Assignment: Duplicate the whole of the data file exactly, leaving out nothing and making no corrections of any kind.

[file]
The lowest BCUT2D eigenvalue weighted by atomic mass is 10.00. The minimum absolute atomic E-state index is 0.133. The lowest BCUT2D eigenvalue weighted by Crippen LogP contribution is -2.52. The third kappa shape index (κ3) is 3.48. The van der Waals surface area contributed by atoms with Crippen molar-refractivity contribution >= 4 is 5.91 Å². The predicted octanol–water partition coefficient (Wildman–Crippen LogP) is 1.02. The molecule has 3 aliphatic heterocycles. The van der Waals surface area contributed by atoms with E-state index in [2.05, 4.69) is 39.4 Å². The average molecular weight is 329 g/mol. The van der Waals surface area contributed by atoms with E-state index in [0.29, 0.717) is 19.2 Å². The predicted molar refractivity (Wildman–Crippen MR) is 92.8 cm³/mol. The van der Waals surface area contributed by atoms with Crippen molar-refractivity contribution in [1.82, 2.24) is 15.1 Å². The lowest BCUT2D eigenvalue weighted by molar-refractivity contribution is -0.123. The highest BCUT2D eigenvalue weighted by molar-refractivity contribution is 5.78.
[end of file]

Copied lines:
The lowest BCUT2D eigenvalue weighted by atomic mass is 10.00. The minimum absolute atomic E-state index is 0.133. The lowest BCUT2D eigenvalue weighted by Crippen LogP contribution is -2.52. The third kappa shape index (κ3) is 3.48. The van der Waals surface area contributed by atoms with Crippen molar-refractivity contribution >= 4 is 5.91 Å². The predicted octanol–water partition coefficient (Wildman–Crippen LogP) is 1.02. The molecule has 3 aliphatic heterocycles. The van der Waals surface area contributed by atoms with E-state index in [2.05, 4.69) is 39.4 Å². The average molecular weight is 329 g/mol. The van der Waals surface area contributed by atoms with E-state index in [0.29, 0.717) is 19.2 Å². The predicted molar refractivity (Wildman–Crippen MR) is 92.8 cm³/mol. The van der Waals surface area contributed by atoms with Crippen molar-refractivity contribution in [1.82, 2.24) is 15.1 Å². The lowest BCUT2D eigenvalue weighted by molar-refractivity contribution is -0.123. The highest BCUT2D eigenvalue weighted by molar-refractivity contribution is 5.78.